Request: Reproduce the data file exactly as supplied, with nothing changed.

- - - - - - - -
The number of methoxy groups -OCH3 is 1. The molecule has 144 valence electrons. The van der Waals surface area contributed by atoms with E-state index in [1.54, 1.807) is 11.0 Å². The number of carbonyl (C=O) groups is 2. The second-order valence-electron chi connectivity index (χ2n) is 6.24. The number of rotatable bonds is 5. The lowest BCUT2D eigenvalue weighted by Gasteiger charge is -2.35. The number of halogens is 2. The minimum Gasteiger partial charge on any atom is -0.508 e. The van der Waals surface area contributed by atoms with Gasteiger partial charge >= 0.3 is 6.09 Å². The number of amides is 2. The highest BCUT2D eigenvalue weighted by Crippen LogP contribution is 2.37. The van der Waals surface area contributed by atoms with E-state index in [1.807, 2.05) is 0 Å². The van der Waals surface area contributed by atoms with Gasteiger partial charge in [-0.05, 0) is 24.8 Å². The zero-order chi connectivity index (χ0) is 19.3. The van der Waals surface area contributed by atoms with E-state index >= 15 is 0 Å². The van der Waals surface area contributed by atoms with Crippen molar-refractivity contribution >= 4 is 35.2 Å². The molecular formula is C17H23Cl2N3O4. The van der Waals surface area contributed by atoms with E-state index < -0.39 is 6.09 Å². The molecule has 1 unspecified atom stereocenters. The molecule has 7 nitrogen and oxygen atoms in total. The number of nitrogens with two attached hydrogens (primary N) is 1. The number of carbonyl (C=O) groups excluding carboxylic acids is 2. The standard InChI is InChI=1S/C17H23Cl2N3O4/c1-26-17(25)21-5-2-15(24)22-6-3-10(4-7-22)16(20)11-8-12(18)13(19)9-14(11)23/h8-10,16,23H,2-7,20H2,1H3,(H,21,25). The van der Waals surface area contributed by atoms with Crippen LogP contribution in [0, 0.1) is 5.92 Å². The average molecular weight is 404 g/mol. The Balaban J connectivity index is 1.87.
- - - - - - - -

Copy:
The number of methoxy groups -OCH3 is 1. The molecule has 144 valence electrons. The van der Waals surface area contributed by atoms with E-state index in [1.54, 1.807) is 11.0 Å². The number of carbonyl (C=O) groups is 2. The second-order valence-electron chi connectivity index (χ2n) is 6.24. The number of rotatable bonds is 5. The lowest BCUT2D eigenvalue weighted by Gasteiger charge is -2.35. The number of halogens is 2. The minimum Gasteiger partial charge on any atom is -0.508 e. The van der Waals surface area contributed by atoms with Gasteiger partial charge >= 0.3 is 6.09 Å². The number of amides is 2. The highest BCUT2D eigenvalue weighted by Crippen LogP contribution is 2.37. The van der Waals surface area contributed by atoms with E-state index in [1.807, 2.05) is 0 Å². The van der Waals surface area contributed by atoms with Gasteiger partial charge in [-0.05, 0) is 24.8 Å². The zero-order chi connectivity index (χ0) is 19.3. The van der Waals surface area contributed by atoms with E-state index >= 15 is 0 Å². The van der Waals surface area contributed by atoms with Crippen molar-refractivity contribution >= 4 is 35.2 Å². The molecular formula is C17H23Cl2N3O4. The van der Waals surface area contributed by atoms with E-state index < -0.39 is 6.09 Å². The molecule has 1 unspecified atom stereocenters. The molecule has 7 nitrogen and oxygen atoms in total. The number of nitrogens with two attached hydrogens (primary N) is 1. The number of carbonyl (C=O) groups excluding carboxylic acids is 2. The standard InChI is InChI=1S/C17H23Cl2N3O4/c1-26-17(25)21-5-2-15(24)22-6-3-10(4-7-22)16(20)11-8-12(18)13(19)9-14(11)23/h8-10,16,23H,2-7,20H2,1H3,(H,21,25). The van der Waals surface area contributed by atoms with Crippen LogP contribution in [0, 0.1) is 5.92 Å². The average molecular weight is 404 g/mol. The Balaban J connectivity index is 1.87.